Hard-working premier, prime minister waste tax dollars on junket

I always laugh when I hear about elected officials, particularly provincial and federal, when they plan a “retreat.”

I always laugh when I hear about elected officials, particularly provincial and federal, when they plan a “retreat.” As if they’re under so much pressure, they have to find refuge somewhere. And it’s usually a million dollar resort that offers the refuge.

So Apr. 23 weekend I laughed out loud when reading about NDP Premier Rachel Notley and Liberal Prime Minister Justin Trudeau meeting in Kananaskis Country “to talk pipelines.” We all know this is a public relations campaign for Notley, as the constant “This is all the previous government’s fault” proclamations are falling on deaf ears now. Trudeau’s made it clear with his shoulder-shrugging approach to the recession that he couldn’t care less about Alberta, the energy industry or the people in it.

Trudeau had his entire cabinet at the posh “Delta Lodge” where rooms routinely cost $300 per person per night (You know that any hotel that has a row of international flags lining the pavement… it’s going to be expensive). With all the expense scandals that have toppled governments and political careers, you’d think these leaders would be a little more careful with our tax dollars.

I’ve always wondered why, if these “retreats” are supposed to be some kind of working vacation, they’re always hosted at some playground where the last thing that will be accomplished is any work.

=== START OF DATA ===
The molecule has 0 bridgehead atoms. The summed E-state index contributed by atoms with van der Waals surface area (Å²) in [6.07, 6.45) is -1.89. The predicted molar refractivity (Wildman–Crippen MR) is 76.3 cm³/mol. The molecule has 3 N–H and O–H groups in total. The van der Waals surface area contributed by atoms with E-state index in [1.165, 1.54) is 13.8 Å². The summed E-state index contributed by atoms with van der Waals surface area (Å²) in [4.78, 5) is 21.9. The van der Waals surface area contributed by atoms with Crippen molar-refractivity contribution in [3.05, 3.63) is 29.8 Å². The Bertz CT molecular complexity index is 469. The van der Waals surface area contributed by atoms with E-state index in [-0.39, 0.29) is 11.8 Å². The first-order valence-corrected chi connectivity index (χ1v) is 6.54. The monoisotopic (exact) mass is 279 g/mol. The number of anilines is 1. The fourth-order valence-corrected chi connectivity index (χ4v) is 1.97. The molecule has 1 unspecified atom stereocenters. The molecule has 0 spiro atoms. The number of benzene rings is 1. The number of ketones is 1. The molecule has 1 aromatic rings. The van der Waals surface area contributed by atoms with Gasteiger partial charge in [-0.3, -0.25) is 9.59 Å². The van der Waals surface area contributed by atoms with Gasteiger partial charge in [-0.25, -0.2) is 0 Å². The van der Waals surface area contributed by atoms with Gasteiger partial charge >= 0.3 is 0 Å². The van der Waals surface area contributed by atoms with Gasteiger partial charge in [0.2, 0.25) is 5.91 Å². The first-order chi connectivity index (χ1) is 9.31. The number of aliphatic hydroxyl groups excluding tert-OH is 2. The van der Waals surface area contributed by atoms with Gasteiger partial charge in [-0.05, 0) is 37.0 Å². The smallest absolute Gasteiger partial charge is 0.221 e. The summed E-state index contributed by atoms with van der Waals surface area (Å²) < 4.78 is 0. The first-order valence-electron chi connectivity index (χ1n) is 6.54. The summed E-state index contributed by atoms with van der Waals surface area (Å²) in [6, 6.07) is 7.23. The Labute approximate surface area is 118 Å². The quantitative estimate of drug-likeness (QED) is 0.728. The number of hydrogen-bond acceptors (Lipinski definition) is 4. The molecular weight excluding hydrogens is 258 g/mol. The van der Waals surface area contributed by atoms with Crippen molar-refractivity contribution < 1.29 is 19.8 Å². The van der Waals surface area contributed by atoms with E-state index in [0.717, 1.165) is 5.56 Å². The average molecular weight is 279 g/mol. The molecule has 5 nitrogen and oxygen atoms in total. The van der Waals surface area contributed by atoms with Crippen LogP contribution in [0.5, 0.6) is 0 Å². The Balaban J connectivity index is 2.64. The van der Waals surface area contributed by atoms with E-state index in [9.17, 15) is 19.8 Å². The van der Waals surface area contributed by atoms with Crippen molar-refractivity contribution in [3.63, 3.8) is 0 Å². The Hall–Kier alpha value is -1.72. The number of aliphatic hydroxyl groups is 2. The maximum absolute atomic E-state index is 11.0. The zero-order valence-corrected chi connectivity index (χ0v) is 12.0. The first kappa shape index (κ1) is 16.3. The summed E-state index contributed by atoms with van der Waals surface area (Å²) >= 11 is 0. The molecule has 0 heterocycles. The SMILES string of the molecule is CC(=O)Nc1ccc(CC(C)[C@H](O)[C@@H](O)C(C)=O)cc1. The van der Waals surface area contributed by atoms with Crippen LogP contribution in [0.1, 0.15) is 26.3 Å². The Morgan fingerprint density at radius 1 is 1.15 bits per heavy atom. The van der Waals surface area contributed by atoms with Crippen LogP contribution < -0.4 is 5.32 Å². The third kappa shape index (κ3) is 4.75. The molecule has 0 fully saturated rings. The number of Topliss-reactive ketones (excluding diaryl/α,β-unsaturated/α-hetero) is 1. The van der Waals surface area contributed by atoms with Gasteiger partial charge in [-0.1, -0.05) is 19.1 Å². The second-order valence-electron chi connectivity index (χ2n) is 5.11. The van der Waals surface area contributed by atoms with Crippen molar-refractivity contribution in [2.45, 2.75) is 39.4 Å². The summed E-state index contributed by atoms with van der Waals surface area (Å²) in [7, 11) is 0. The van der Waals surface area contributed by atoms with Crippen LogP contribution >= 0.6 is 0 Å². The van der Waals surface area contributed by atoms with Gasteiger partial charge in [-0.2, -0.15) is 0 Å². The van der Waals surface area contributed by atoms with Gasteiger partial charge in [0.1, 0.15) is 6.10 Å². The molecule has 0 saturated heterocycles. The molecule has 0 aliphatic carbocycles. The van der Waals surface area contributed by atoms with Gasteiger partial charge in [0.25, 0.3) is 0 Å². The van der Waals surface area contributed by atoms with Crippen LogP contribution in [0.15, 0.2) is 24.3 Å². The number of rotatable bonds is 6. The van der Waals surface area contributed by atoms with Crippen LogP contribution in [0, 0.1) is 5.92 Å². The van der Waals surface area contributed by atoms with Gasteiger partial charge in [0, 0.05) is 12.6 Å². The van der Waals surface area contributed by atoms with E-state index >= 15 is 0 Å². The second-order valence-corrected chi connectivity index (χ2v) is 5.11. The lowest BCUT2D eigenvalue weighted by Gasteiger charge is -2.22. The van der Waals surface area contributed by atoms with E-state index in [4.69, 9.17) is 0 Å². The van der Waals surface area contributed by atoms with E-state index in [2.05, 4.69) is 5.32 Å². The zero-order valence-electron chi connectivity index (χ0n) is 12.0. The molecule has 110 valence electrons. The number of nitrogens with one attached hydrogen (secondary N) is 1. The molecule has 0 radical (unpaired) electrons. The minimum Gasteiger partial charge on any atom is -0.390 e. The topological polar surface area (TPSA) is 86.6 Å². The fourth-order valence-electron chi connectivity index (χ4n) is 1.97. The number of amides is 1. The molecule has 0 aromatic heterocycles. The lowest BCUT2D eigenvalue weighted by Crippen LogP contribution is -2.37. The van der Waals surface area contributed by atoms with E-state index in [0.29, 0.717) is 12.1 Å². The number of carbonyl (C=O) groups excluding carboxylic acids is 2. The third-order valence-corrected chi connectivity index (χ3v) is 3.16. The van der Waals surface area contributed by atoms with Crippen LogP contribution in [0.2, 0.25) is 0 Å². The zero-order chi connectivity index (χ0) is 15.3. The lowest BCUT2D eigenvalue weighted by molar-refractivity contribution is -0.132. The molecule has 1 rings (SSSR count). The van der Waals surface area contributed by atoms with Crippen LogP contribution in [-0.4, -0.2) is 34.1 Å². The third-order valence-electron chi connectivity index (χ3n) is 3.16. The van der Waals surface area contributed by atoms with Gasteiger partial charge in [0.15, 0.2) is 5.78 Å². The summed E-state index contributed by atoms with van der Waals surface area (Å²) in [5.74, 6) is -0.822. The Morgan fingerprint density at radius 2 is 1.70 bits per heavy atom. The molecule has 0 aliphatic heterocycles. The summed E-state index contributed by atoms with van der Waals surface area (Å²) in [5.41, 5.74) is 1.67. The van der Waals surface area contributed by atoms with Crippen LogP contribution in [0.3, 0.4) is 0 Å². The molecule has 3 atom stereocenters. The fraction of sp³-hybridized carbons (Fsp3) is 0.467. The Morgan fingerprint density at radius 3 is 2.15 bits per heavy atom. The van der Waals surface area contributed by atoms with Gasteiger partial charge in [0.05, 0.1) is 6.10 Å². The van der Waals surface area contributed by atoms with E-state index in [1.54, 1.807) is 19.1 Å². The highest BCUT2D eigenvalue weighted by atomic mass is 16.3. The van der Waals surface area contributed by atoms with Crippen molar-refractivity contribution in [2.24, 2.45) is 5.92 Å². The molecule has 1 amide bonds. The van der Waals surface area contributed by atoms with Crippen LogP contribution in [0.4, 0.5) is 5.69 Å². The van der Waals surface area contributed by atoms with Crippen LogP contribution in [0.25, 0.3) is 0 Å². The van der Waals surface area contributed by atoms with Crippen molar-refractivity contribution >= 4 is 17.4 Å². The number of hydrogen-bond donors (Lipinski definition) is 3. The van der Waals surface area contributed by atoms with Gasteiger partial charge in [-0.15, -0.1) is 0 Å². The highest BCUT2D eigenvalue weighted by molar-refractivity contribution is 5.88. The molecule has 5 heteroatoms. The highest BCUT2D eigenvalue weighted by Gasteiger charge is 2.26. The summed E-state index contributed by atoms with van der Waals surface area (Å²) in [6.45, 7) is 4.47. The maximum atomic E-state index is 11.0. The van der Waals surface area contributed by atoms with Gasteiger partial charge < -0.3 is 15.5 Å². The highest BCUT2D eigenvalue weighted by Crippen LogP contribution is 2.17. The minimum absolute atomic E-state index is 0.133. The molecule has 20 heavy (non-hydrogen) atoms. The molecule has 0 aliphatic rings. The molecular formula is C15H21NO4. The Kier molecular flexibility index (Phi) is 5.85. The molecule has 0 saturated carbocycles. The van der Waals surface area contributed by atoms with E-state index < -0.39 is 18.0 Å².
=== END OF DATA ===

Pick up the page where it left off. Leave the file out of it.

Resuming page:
With 24 years of experience in journalism, I’ve seen a lot of this “retreat” stuff go on. Let’s not forget the “networking” and “training” weekends.

Earlier in my career I was covering a county council meeting in another part of Alberta and the councilors began discussing how much they were going to be paid to go to a curling bonspiel. They seemed to think $300 or $400 per day was fair. It seemed ridiculous that elected officials expected to be paid hundreds of dollars to drink beer and sweep rocks. So, after the meeting, I told the reeve, “That discussion is going to look really bad in the newspaper.” A couple days later the municipal manager called and said the councilors waived their pay for the bonspiel and would I please leave that conversation out of the paper?

Then there was the school division superintendent who went for training in Atlantic City, New Jersey. This came up at a school board meeting I covered many years ago in a different community. The assistant superintendent was handling the meeting, and said the superintendent of schools was in Atlantic City (the Las Vegas of New Jersey) for a training seminar. This is a city that’s full of poker tables, slot machines and showgirls. Hmmm, lots of serious work is going to get done, I’m sure. Is this the appropriate place to go for training on the taxpayer’s dime? Later it was revealed the trip cost somewhere in the neighbourhood of $10,000 to $12,000.

When I worked in Rocky Mountain House a few years ago I met a former chief of the Sunchild First Nation who had been living a traditional lifestyle; traditional meaning he was living as his ancestors had with minimal modern conveniences and in a teepee. He said it really taught him a lot about humility and simplification.

In my opinion, that’s where Very Important People like Rachel Notley and Justin Trudeau should be retreating to. Rather than spending hundreds of thousands of tax dollars for conceited narcissists to ride the hotel waterslide or sleep in memory foam beds, they might accomplish something for the people of Alberta by focusing on creating jobs and ending the recession.

But maybe for Notley and Trudeau it’s more important to focus on the quality of the prime rib at the Delta buffet.

Stu Salkeld is the new editor of the Leduc/Wetaskiwin Pipestone Flyer and writes a regular column for the paper.

 

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